An end I could neither see nor feel coming. Just a fade to black.

But, no.

Not just yet.

I have more to say, but I’m going to save most it for tomorrow.

I’m home now. With a laptop and internet access, at least. And my first legit sleep in a few days.

Turns out, If you have a police report, the airline will let you on a plane if you can get through airport security. Airport security won’t be as nice to you as the airline will, but if you answer a bunch of super-personal questions (I had to tell them exactly how old you are, mom. Sorry!), they eventually let you go after they fondle your junk for a couple of minutes in front of a hundred people.

Tomorrow, we’re going to talk about how the pain of divorce taught me emotional intelligence, and how this situation where I believe I was given what I presume to be a date-rape drug. Rohypnol. Roofies. I’m pleased to tell you I know nothing about them, but for the first time I think I know what it’s like to have your free will taken away from you by people with bad intentions.

Maybe this was the Universe’s way of giving me a more up-close and personal peek into rape culture.

Because now I KNOW what it feels like to “wake up” and feel a kind of shame and embarrassment and confusion that I’ve never known before.

Now I KNOW what it’s like to see people look at you side-eyed like “Yeah. Surrrrrrrrre that’s what happened. Oh, so you were drinking alcohol? And a bunch of details are fuzzy? Of course they are. Your shoes are missing? I wonder why someone would take your shoes?”

Yeah, I don’t fucking know either. But it’s what happened.

And I was one of lucky ones.

I’m so sorry for all that you’ve been through, ladies. I’m so sorry that you’ve had to be called “stuck-up bitches” for protecting yourself from strangers in bars. I’m so sorry that you sometimes go to the restroom in groups because you’re CONSTANTLY on alert to avoid something I’d successfully and obliviously avoided for 40 years of life.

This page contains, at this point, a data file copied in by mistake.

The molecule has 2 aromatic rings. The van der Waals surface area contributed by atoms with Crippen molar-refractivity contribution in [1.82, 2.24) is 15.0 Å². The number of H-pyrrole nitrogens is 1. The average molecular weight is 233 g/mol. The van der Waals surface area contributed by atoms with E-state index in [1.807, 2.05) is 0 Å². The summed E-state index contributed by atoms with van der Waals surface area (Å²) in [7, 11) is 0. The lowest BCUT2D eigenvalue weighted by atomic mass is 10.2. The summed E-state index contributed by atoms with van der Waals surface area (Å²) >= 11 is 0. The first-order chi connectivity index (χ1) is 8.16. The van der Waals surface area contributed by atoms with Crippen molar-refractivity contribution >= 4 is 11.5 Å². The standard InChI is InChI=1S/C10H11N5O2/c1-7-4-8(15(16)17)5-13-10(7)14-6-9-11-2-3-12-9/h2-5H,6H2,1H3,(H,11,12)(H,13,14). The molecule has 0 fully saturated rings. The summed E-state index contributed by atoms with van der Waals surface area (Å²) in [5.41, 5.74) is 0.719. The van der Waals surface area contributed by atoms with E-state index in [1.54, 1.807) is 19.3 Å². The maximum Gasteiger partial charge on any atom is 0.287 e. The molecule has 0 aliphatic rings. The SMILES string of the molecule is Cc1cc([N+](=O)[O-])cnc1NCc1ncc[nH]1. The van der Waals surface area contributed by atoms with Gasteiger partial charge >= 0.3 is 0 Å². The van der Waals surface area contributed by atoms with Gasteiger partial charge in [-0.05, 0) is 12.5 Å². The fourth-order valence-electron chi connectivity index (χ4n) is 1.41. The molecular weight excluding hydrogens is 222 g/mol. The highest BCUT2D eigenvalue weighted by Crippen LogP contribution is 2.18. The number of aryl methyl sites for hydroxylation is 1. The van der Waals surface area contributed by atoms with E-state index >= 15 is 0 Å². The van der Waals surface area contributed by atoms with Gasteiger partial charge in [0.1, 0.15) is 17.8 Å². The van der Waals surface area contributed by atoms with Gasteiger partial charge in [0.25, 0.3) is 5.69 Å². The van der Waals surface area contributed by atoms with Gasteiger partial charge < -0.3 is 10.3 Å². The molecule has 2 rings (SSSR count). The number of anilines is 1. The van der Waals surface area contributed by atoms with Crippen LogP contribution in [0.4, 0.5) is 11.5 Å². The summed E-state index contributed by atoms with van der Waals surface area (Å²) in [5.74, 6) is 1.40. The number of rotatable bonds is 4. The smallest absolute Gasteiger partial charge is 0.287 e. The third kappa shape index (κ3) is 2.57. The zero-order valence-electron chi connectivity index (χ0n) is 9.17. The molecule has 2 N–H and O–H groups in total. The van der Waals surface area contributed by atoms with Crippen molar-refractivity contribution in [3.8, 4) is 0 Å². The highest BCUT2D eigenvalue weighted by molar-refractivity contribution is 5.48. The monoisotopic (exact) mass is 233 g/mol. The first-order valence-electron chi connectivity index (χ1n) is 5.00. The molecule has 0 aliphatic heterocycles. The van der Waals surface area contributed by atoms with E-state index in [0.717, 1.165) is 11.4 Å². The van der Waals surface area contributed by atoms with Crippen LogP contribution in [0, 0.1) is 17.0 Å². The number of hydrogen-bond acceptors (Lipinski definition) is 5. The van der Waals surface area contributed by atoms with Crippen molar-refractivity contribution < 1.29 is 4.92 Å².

I finally see you. I was getting close already. I’m a lot closer now.

To be continued.

Love you guys.

37 thoughts on “I Was Drugged, Robbed and Left for Dead in Las Vegas and I Didn’t Even Get the Stupid T-Shirt”

  1. How awful! There are so many cameras in casinos, there has to be something to go on. It is outrageous that a detective won’t even follow up for weeks. I am not sure what you have done so far but the hotel definitely needs to follow up. I would think something like this would be a priority since it is a threat to the tourism industry (sadly, the almighty dollar is the prime motivation for businesses to protect their customers)

  2. Holy F*ck, Matt-man!
    I can’t tell if you are the luckiest or unluckiest person I know.
    I’m glad you’re safe, glad you’re home.
    I am not the least bit surprised that you are pulling deeper meaning out of it.
    Can you tttrrrryyyy to be a little safer, though?
    I mean, the world would lose out big time if you were suddenly just not here anymore.

    1. Matt, seriously though.
      Even though you’re looking outward to what other people’s experiences may feel like- it can be hard to process something like this happening *to you*.
      I am really sorry you had an experience like that. It can make anyone feel powerless.
      Hope my first comment wasn’t too callous.

  3. That’s the last thing I remember happening before “waking up” in that stairwell—because, again, I was never asleep as far as I know—in my hotel which is several miles away.

    Did they drug you? Did they hit you on the head? Coliform and a rag? I ask this, so others can learn from your experience? 2 or 3 people in the hallway?

    Good you make it out OK.